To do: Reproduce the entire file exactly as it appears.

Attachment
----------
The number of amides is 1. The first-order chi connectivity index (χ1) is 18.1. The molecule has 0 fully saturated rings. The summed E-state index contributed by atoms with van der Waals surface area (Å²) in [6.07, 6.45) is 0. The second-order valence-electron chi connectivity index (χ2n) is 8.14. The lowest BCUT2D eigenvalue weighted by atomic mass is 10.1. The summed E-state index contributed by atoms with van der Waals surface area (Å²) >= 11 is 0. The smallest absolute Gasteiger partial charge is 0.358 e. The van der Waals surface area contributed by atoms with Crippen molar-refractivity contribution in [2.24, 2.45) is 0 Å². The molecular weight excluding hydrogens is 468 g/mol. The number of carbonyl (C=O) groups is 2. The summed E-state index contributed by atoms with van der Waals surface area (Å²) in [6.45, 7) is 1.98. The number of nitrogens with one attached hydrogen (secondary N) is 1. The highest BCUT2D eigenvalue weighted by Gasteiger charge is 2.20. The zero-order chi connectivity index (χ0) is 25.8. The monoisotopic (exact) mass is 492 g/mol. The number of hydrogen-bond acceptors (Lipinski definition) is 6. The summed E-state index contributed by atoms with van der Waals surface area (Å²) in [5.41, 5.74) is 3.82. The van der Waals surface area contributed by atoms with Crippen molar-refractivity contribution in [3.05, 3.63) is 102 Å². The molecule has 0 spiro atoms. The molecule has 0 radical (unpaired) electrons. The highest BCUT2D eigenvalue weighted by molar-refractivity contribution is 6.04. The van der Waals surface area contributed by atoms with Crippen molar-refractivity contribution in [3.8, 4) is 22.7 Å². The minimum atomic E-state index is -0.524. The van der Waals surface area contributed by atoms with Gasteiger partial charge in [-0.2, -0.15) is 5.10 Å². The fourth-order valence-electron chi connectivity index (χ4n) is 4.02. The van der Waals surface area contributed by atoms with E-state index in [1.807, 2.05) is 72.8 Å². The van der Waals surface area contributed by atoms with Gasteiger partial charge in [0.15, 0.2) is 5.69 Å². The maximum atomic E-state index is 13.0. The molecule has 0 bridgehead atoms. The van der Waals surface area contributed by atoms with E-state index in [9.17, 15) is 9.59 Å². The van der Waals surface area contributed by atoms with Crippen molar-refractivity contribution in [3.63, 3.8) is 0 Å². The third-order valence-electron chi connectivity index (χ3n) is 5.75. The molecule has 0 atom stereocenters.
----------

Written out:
The number of amides is 1. The first-order chi connectivity index (χ1) is 18.1. The molecule has 0 fully saturated rings. The summed E-state index contributed by atoms with van der Waals surface area (Å²) in [6.07, 6.45) is 0. The second-order valence-electron chi connectivity index (χ2n) is 8.14. The lowest BCUT2D eigenvalue weighted by atomic mass is 10.1. The summed E-state index contributed by atoms with van der Waals surface area (Å²) >= 11 is 0. The smallest absolute Gasteiger partial charge is 0.358 e. The van der Waals surface area contributed by atoms with Crippen molar-refractivity contribution in [2.24, 2.45) is 0 Å². The molecular weight excluding hydrogens is 468 g/mol. The number of carbonyl (C=O) groups is 2. The summed E-state index contributed by atoms with van der Waals surface area (Å²) in [6.45, 7) is 1.98. The number of nitrogens with one attached hydrogen (secondary N) is 1. The highest BCUT2D eigenvalue weighted by Gasteiger charge is 2.20. The zero-order chi connectivity index (χ0) is 25.8. The monoisotopic (exact) mass is 492 g/mol. The number of hydrogen-bond acceptors (Lipinski definition) is 6. The summed E-state index contributed by atoms with van der Waals surface area (Å²) in [5.41, 5.74) is 3.82. The van der Waals surface area contributed by atoms with Crippen molar-refractivity contribution in [3.05, 3.63) is 102 Å². The molecule has 0 spiro atoms. The molecule has 0 radical (unpaired) electrons. The highest BCUT2D eigenvalue weighted by molar-refractivity contribution is 6.04. The van der Waals surface area contributed by atoms with Crippen molar-refractivity contribution in [3.8, 4) is 22.7 Å². The minimum atomic E-state index is -0.524. The van der Waals surface area contributed by atoms with Gasteiger partial charge in [-0.2, -0.15) is 5.10 Å². The fourth-order valence-electron chi connectivity index (χ4n) is 4.02. The van der Waals surface area contributed by atoms with E-state index in [1.807, 2.05) is 72.8 Å². The van der Waals surface area contributed by atoms with Gasteiger partial charge in [0.15, 0.2) is 5.69 Å². The maximum atomic E-state index is 13.0. The molecule has 0 bridgehead atoms. The van der Waals surface area contributed by atoms with E-state index in [9.17, 15) is 9.59 Å². The van der Waals surface area contributed by atoms with Crippen molar-refractivity contribution in [3.63, 3.8) is 0 Å². The third-order valence-electron chi connectivity index (χ3n) is 5.75. The molecule has 0 atom stereocenters.